Image via WikipediaTop international footballers have added their voices to the campaign against Islamophobia organised in the United Kingdom by Show Racism The Red Card.
Manchester United defender Rio Ferdinand and midfielder Ryan Giggs appear alongside France international Thierry Henry, Arsenal's Kolo Toure and Chelsea 's Didier Drogba in a new video which challenges stereotypes about Muslims.
''Before you judge, you need to know people,'' said the French international forward Henry. ''People are confusing what they see on tv and what they should learn for themselves.
''No disrespect to journalists or tv but they have a big power and sometimes they use it in the wrong way.''
An education pack accompanies the video, offering lesson plans and activities for work with children and adults.
The introduction to the education pack states: ''The activities have been designed to help young people to challenge stereotypes and prejudice towards Muslims and gain greater historical and political awareness of the climate which has enabled Islamophobia to flourish in recent times.''
Show The Red Card, a campaign group based in Whitley Bay , uses football celebrities to focus attention on discrimination. It believes its current campaign is timely given the surge in Islamophobia since the terrorist attacks on the United States and the bombings in Madrid and London .
In the United Kingdom , the Dispatches programme broadcast on Channel 4 revealed that anti-Muslim attacks are now so commonplace that some violent assaults are not even reported to the police.
Writing in the Independent newspaper in July 2008, programme-maker Peter Oborne stated: ''The systematic demonisation of Muslims has become an important part of the central narrative of the British political and media class; it is so entrenched, so much part of normal discussion, that almost nobody notices. Protests go unheard and unnoticed.''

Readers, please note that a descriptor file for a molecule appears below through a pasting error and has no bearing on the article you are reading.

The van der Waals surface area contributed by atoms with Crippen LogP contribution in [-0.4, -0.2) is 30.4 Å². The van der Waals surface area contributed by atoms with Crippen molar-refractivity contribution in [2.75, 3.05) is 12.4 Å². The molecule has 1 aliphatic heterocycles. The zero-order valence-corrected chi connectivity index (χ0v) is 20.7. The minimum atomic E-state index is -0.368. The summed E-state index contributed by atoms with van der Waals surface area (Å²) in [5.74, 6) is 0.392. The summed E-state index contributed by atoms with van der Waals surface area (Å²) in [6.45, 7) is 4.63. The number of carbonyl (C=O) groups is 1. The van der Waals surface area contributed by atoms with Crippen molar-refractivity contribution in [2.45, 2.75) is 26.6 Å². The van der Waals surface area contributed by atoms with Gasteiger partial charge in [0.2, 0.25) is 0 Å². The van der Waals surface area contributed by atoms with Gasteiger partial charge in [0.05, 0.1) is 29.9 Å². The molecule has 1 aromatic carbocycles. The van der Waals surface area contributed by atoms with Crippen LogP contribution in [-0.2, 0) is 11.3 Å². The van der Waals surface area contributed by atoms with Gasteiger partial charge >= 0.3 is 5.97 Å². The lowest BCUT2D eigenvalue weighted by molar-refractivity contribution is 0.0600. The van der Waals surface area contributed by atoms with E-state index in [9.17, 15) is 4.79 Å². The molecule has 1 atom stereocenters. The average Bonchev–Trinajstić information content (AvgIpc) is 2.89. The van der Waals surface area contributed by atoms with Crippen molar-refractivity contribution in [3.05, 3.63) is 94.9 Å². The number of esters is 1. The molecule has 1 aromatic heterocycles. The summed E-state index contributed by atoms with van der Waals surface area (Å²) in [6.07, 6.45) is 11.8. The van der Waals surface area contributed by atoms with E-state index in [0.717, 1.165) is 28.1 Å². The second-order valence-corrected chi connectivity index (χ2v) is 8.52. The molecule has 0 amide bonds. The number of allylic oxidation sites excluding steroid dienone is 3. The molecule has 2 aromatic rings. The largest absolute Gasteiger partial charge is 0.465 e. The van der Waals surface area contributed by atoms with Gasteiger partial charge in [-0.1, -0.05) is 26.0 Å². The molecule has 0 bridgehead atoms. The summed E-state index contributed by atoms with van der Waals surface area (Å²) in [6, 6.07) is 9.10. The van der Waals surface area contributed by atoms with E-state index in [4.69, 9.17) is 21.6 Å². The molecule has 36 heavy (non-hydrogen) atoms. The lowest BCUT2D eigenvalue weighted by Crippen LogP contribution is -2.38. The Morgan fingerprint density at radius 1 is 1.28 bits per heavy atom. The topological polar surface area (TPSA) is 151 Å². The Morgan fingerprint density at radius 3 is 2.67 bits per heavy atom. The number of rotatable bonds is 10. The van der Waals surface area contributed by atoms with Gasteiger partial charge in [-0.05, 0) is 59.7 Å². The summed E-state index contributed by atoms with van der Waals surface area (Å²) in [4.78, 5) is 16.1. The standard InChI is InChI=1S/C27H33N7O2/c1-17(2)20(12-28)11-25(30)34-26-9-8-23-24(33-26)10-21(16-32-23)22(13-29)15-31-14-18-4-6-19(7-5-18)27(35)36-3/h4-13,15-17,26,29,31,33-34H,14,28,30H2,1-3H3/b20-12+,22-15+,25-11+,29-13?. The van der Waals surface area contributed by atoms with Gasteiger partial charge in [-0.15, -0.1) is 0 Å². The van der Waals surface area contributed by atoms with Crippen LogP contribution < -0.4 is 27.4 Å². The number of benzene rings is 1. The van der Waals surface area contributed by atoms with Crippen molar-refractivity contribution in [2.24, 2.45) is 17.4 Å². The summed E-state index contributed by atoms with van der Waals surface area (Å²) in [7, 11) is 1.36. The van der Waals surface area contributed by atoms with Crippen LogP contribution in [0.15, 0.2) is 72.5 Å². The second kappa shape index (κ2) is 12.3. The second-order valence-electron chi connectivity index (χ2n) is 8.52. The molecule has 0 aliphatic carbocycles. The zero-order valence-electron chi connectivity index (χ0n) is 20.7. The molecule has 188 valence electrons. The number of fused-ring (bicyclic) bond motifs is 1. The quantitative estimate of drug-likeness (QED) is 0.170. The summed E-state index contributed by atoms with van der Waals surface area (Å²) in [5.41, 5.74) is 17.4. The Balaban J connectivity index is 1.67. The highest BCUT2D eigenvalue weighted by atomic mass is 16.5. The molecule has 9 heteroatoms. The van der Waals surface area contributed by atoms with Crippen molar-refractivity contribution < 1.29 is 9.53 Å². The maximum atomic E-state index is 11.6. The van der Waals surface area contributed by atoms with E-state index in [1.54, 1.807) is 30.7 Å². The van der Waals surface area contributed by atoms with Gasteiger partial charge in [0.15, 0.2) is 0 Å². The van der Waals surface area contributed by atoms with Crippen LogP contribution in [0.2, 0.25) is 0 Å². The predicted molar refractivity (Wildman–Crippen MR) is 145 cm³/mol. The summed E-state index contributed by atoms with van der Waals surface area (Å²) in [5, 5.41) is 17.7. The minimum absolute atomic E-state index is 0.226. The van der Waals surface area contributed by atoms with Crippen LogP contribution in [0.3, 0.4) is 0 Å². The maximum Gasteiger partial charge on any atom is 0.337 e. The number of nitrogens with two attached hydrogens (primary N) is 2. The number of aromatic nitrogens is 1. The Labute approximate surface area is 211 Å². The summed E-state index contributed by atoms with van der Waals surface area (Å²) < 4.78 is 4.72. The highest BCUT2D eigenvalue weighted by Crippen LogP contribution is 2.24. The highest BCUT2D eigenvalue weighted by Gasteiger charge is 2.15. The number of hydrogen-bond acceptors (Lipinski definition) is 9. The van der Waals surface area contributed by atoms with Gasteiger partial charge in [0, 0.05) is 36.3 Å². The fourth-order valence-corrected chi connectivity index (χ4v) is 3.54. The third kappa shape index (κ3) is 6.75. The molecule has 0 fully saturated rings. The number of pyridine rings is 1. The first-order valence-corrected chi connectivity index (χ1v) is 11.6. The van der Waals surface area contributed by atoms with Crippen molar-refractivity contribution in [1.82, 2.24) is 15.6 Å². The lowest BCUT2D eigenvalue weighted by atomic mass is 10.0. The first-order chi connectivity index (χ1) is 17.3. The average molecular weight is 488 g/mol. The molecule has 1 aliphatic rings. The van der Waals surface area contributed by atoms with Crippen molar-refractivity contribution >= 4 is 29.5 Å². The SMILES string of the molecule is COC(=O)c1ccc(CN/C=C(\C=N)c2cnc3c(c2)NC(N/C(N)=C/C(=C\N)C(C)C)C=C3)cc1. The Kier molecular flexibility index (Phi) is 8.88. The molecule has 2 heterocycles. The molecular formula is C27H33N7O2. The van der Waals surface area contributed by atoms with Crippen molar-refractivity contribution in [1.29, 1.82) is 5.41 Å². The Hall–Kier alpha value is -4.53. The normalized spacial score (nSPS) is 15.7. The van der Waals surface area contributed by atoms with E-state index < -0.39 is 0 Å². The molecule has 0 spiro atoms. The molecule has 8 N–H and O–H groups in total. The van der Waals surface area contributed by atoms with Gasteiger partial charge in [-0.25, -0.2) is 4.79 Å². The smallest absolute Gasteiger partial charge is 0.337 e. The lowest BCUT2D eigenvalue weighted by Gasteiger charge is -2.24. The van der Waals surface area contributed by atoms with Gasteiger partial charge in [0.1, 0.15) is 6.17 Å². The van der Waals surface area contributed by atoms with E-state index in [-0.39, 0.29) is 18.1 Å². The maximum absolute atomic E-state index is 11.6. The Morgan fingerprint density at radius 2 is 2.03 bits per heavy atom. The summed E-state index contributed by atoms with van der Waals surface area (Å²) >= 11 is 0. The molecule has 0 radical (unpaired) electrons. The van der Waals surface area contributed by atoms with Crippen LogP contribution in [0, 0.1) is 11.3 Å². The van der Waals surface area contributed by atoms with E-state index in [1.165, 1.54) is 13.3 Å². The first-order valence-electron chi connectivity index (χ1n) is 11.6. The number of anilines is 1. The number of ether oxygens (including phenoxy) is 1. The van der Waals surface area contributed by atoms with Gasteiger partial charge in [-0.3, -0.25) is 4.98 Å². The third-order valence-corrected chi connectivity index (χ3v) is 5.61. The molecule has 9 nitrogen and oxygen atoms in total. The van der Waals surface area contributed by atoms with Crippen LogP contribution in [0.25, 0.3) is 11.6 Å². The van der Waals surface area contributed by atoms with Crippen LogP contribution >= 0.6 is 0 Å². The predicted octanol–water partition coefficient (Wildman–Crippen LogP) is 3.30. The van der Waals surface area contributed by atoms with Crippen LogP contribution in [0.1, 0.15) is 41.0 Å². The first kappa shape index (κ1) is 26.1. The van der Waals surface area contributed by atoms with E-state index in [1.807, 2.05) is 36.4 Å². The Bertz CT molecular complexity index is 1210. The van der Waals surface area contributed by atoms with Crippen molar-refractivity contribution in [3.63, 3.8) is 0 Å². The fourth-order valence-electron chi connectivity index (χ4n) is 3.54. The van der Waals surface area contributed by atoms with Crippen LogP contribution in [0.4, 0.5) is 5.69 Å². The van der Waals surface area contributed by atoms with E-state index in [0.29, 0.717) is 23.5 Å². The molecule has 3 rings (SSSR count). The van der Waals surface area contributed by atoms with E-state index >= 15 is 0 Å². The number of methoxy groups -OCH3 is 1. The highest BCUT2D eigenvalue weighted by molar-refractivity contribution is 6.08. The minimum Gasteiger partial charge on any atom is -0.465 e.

Elsewhere in Europe, evidence is plentiful that suspicion of Islam and fear of Muslims have taken hold.
In the Netherlands, the popularity of MP Geert Wilders, known for his ‘anti-Islam' film ‘Fitna' is on the rise.
In his report on the Netherlands published in March 2009, the Commissioner for Human Rights Thomas Hammarberg, encouraged Dutch authorities to ''take a firm stand against the anti-islamic undercurrent in society and to promote the national action plan against racism and xenophobia and monitor its implementation in close cooperation with civil society.''
The United Kingdom 's British National Party has thrived politically as popular fears about Islamic extremism have deepened. Complaints about the "Islamification of Norway” have boosted the appeal of the country's hardline, right wing politicians. In Switzerland , voters accepted a proposal to ban minarets.
A 67-page report published in February 2009 by Human Rights Watch argues that eight out of the 16 German states which ban teachers and other civil servants from wearing religious symbols and clothing discriminate against Muslim women.
The Pew survey of global attitudes reported in 2008 that more than half of Spaniards and 50% of Germans said that they did not like Muslims. The figures for those holding unfavourable opinions of Muslims in Poland and France were 46% and 38% respectively.
Such is the scale of Islamophobia that since 2005, the Council of Europe has treated inter-cultural and inter-religious dialogue as priority themes.
In March 2008, the Organisation's leaders denounced Wilders' film Fitna as ''political propaganda'' playing ''into the hands of extremists.''
Through books, conferences and the campaign 'Speak Out Against Discrimination,' the Council of Europe wants to encourage Europe 's 800 million citizens towards greater understanding and respect.
''Fact-based education on the diversity of religious and secular beliefs is indispensable if we want to be able to live together as equals in dignity,'' said Deputy Secretary General Maud de Boer Buquicchio. ''It is indeed a key element of education for democratic citizenship, human rights and intercultural dialogue.''
File: Intercultural and Interreligious Dialogue
Website: Show Racism The Red Card